As a former emergency road service technician, I can personally attest to the frustration and aggravation that accompanies a flat or destroyed tire on the side of a road. It costs the fleet extra money all the way around and with time-sensitive delivery, the penalty for being late can be severe. While some might say the only winner is the company who gets paid to repair or replace the tire, I would ask them to crawl under a trailer on the shoulder of an Interstate highway in freezing cold temperatures before they give Regis their final answer. I never felt like a winner until I safely made it back to the shop.
Emergency road service for a failed tire will always be the cost of doing business for any company or organization that operates vehicles with rubber tires. Between the weight of the vehicle, debris on the road and the condition of the road itself, there are going to be times when an inflated tire doesn't have a chance. An unavoidable service call is exactly that, unavoidable. The driver cannot see everything on the road, and the surfaces tend to collect an incredible array of objects that can destroy a tire in a split second, so it's going to happen.
During the coldest months of the year, one component of the inflated tire assembly becomes extremely vulnerable. If the valve core inside the valve stem is exposed to rain, snow or ice and then parked in below freezing conditions, it can cause the tire to gradually deflate. I can remember days when the temperature dipped to below zero and there would be a rash of flats first thing in the morning, and almost every tire would check out in the dunk tank and on the spreader. None of them had a valve cap when we arrived, but they were all completely flat and off the rim.
Before I go any further, I have to define the word “valve cap.” In my view, a valve cap must be metal and contain a sealing ring on the inside to create an air-tight seal with the valve stem. Plastic varieties are basically dust covers and if the brake heat doesn't melt them in the summer, the cold may break them in the winter. A plastic valve cap gives the fleet a false sense of security because it won't prevent a valve core leak from deflating a tire. While it may seem absurd that a part costing pennies could cripple a vehicle, it's also a fact that failing to protect that part with a proper valve cap increases the chances for another avoidable emergency road service situation.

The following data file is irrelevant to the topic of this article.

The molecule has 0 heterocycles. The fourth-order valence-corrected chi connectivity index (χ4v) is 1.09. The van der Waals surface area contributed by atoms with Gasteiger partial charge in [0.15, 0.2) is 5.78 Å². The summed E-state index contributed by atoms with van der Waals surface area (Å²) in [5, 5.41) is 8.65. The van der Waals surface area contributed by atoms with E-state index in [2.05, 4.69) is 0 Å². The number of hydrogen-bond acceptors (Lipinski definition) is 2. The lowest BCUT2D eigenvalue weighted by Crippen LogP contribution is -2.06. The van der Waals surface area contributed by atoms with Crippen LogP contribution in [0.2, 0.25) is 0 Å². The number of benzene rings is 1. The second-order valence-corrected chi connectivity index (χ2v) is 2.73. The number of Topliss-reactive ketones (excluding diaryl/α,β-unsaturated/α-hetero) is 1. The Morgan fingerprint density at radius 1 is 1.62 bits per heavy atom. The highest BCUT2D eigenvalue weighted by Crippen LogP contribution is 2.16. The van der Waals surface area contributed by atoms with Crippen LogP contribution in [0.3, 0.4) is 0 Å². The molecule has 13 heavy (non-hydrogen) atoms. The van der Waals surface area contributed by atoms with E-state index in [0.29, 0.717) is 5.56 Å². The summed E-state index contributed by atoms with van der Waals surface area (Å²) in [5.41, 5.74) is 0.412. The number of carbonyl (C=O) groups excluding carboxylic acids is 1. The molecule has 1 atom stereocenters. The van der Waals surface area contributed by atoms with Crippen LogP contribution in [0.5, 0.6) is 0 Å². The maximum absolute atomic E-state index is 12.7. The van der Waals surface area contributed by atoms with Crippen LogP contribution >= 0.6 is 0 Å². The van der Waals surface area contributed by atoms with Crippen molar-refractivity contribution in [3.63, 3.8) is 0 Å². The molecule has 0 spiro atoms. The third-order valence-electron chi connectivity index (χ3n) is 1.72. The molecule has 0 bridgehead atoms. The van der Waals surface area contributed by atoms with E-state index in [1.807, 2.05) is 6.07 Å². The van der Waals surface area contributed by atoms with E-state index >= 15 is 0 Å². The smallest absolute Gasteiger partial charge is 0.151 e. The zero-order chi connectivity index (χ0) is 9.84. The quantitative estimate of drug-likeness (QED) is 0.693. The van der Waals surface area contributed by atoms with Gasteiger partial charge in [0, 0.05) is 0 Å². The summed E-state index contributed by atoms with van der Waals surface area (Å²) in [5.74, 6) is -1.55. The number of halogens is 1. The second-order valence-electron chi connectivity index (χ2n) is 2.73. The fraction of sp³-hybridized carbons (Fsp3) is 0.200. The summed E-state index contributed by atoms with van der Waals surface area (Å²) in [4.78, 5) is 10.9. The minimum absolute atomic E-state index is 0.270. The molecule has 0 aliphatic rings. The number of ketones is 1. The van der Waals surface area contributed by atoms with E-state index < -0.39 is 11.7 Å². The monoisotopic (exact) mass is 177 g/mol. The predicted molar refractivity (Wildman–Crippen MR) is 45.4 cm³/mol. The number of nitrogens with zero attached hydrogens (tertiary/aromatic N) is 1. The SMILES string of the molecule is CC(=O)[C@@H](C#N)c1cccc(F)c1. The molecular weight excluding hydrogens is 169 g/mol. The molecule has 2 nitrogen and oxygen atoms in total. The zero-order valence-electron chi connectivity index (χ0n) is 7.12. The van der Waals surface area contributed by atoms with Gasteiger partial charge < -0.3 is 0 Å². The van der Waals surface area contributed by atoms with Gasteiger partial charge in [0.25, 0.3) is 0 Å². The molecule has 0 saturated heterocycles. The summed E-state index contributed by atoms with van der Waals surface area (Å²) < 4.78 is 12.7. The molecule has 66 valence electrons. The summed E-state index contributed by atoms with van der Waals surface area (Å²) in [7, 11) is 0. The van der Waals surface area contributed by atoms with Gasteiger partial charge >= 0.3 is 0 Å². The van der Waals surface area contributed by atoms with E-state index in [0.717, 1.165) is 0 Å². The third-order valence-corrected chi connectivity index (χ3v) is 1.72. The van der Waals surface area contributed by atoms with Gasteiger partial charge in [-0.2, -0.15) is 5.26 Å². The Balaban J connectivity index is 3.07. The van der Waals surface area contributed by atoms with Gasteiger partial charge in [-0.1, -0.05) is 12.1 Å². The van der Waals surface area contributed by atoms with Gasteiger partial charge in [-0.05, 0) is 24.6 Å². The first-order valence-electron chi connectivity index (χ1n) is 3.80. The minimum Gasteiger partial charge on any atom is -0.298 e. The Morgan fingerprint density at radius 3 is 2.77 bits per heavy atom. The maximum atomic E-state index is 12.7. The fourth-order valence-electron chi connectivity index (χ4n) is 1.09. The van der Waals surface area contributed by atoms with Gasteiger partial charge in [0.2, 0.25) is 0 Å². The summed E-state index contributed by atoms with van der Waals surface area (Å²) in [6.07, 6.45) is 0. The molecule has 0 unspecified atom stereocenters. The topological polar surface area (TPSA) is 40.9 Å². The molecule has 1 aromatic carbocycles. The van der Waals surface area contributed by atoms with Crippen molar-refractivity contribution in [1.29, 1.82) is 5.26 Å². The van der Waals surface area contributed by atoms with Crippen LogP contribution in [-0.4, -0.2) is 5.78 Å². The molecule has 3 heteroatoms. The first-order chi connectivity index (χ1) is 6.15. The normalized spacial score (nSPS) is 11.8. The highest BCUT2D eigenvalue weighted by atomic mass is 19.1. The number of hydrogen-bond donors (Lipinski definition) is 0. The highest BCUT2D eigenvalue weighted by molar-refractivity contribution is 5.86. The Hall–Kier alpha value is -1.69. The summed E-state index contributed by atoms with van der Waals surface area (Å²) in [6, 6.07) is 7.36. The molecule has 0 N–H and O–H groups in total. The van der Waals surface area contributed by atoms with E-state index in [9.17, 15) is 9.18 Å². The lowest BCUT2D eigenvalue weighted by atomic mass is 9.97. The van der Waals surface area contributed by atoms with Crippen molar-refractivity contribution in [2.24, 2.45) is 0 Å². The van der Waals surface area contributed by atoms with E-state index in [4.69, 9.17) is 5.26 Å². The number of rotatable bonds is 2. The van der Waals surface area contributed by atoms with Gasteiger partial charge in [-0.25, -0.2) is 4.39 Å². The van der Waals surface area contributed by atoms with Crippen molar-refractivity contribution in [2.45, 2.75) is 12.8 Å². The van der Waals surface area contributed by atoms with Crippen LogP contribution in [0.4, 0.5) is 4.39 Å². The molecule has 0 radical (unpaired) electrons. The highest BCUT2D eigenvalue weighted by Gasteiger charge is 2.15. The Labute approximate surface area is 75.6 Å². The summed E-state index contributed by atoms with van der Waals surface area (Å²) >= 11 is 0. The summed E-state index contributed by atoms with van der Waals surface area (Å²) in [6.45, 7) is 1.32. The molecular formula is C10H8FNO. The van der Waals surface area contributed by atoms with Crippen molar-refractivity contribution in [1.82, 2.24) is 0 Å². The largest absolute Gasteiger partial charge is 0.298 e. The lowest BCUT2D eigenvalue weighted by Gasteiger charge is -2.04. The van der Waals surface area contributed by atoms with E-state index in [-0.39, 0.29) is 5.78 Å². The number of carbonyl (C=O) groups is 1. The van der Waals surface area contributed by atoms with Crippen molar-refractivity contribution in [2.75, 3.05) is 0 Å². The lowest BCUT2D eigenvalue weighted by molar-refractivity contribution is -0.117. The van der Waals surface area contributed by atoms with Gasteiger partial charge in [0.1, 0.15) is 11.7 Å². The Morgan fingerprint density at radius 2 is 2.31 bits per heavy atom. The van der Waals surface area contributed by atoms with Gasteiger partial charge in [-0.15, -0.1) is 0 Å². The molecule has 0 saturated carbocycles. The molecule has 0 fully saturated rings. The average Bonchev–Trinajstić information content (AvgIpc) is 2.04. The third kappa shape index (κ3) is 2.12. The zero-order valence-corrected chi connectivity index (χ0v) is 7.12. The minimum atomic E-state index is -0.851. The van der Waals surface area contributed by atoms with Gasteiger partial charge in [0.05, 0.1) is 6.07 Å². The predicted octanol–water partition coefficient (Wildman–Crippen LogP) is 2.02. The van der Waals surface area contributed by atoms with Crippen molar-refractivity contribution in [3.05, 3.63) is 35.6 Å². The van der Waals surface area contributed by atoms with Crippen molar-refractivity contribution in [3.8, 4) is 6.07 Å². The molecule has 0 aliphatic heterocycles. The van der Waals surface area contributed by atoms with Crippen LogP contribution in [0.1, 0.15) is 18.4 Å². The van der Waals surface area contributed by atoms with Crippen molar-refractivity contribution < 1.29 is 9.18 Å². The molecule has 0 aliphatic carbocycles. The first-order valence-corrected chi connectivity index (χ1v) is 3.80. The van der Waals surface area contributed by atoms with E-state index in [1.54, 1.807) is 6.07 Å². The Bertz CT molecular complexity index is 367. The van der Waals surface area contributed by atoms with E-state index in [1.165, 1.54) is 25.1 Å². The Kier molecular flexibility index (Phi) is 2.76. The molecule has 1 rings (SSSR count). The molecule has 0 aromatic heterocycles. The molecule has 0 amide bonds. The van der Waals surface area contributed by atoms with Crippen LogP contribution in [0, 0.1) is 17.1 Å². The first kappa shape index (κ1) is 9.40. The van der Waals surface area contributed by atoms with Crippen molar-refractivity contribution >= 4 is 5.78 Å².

There are two types of acceptable metal valve caps capable of stopping a valve core leak: standard and inflate-through. Both have the sealing ring and both create an air-tight seal. While standard metal caps are effective and can be seen as the best approach, they require disciplined drivers, mechanics and service providers to make sure they are replaced after the inflation pressure is checked or adjusted. Inflate-through valve caps are the most practical if everyone is expected to check each tire with a gauge, but they are also more expensive and prone to disappear. Like most components, the level of quality is typically linked to price, so less expensive inflate-through caps may not have the same lifespan and performance as name brands.
Finally, if a fleet is going to spend the money on aluminum wheels, the inside tire will rarely be gauged unless it has an inflate-through valve cap, especially during winter.